But as it turned out, there was a solution in the works, and the ball had gotten rolling on that nearly a year earlier when Assemblyman Mike Miller began a dialogue with Tom Grech, Executive Director of the Queens Chamber of Commerce (QCC).
With just days to go, Mike and Tom were able to pull together a meeting with the building’s owner and as Mr. Grech joked later, he locked the door to the meeting room and said no one was allowed to leave until they struck a deal.
The Mayor’s Office got involved after Loy called into a radio show and asked Mayor de Blasio for help. And Councilman Bob Holden was at the table, offering aid and support to this beloved historic location within his district.
And once everyone got together, a deal was reached and the next few hours were bedlam.
I was in the doctor’s office for a routine checkup. Even in the waiting room, the nurses were talking about the impending closure of Neir’s, I couldn’t get away from it. And while I was waiting in the doctor’s office, my phone rang.
It was Assemblyman Miller. The connection was bad and every time he started to tell me the good news, the connection would cut out. Finally, when we had a 10-second window of clear connection Mike gave me the good news, but told me to keep quiet, that it would be announced later.
We stopped by Neir’s which was solidly packed with revelers from around the city who had seen the news and came out to say farewell. For many, it was their first trip to this historic treasure.
Other people came from long distances to say farewell, including one gentleman who drove from Pennsylvania just to have a beer. And locals were wandering over all afternoon, many as they often do, to kick off the weekend at their favorite gathering spot.
We were surrounded by people who had come to see a funeral, and yet this good news was bursting to be let free.
It was the reporters who broke the news by asking those they were interviewing how they felt about it being saved. Quickly, word began to spread, tears of sadness turned to tears of joy. Hugs of comfort turned into hugs of relief and celebration.
Mayor de Blasio came out to Woodhaven and stood behind the bar and made it official. It was a remarkable night for this community.
There is a very old saying that success has a thousand parents but failure is an orphan. When it came to saving Neir’s, this old saying was very apt.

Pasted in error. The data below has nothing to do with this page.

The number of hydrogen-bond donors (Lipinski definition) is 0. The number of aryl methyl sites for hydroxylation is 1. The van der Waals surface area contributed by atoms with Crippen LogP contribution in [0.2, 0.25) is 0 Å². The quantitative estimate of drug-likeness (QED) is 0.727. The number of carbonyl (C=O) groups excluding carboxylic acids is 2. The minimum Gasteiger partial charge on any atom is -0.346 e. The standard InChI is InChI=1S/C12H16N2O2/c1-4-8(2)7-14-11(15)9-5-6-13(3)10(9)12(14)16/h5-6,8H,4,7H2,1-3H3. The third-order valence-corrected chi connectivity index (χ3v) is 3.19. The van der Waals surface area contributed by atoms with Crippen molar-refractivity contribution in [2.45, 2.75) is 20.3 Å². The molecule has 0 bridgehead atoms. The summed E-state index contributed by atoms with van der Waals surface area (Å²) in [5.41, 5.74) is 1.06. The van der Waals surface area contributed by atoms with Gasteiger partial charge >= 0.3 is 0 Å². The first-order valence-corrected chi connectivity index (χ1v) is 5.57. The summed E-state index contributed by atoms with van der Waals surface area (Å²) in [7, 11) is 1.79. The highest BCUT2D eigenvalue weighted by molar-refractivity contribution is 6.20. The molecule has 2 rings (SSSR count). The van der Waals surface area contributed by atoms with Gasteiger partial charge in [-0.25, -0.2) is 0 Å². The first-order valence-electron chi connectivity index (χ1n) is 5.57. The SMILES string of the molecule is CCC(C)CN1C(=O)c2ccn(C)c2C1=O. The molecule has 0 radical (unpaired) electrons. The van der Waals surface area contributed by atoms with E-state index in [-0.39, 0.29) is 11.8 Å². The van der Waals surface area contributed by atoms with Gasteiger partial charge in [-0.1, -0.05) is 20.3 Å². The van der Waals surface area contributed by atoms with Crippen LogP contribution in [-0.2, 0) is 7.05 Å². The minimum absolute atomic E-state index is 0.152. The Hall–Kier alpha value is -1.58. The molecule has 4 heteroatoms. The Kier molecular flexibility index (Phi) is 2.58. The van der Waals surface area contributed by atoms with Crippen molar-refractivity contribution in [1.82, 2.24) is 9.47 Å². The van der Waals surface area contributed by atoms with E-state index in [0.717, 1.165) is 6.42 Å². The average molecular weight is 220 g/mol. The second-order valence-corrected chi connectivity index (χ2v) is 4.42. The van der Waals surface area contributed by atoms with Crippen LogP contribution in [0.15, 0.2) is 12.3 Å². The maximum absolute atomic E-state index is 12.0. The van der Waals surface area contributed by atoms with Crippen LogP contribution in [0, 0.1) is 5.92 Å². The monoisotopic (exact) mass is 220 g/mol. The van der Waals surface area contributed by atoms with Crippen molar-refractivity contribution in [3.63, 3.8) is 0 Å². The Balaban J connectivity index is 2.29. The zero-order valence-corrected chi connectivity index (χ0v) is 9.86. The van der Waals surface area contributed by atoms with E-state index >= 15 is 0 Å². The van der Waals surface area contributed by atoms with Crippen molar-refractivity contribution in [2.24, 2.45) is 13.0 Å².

Every person who came to Neir’s, for lunch or for an evening out; each person who shared news stories about the place, who told friends or relatives about it, were all part of a 10-year campaign to get the city to stand up and recognize this historic location. And though it had been saved, it would soon face the same dangerous fight that doomed many bars and restaurants in New York City: Covid-19.
And yet it survived.
It survived thanks to every person who ordered out. It survived thanks to every person who sat outside in frigid temps to eat dinner.
Like a cat with many lives, Neir’s lives on, now just 6 years from what will be a remarkable 200th birthday party. Look forward to seeing you all there!

The scene from inside Neir’s while Mayor de Blasio came to announce the good news. We were way at the back and couldn’t see or hear anything, but word of the good news had already spread.

S:US holds MLK Food Drive in South Ozone Park

By: Alicia Venter


Services of the Underserved (S:US) hosted a food drive in South Ozone Park this Martin Luther King Jr. Day, volunteering to collect over 50 bags of nonperishable goods, fruits and vegetables for families within their supported behavioral health housing units in Brooklyn and the Bronx.

Approximately 15 volunteers — many workers of S:US who were using their day off to provide this service — could be seen in the basement of the South Ozone Park S:US center bagging food in whatever bag they could find.

Planning to collect food to provide 40 families with food, they soon realized that the food collected that week surpassed that number.

With only 40 bags with the S:US logo brought to the event, the volunteers got creative. Foodtown bags, Target bags and boxes were quickly found within the center to be used collecting food.

Within the hour of the food drive starting, over 50 bags — or boxes — could be seen collected by the volunteers. Over 1,000 pounds of food and other items were collected and distributed to families served at two supportive housing programs the same day.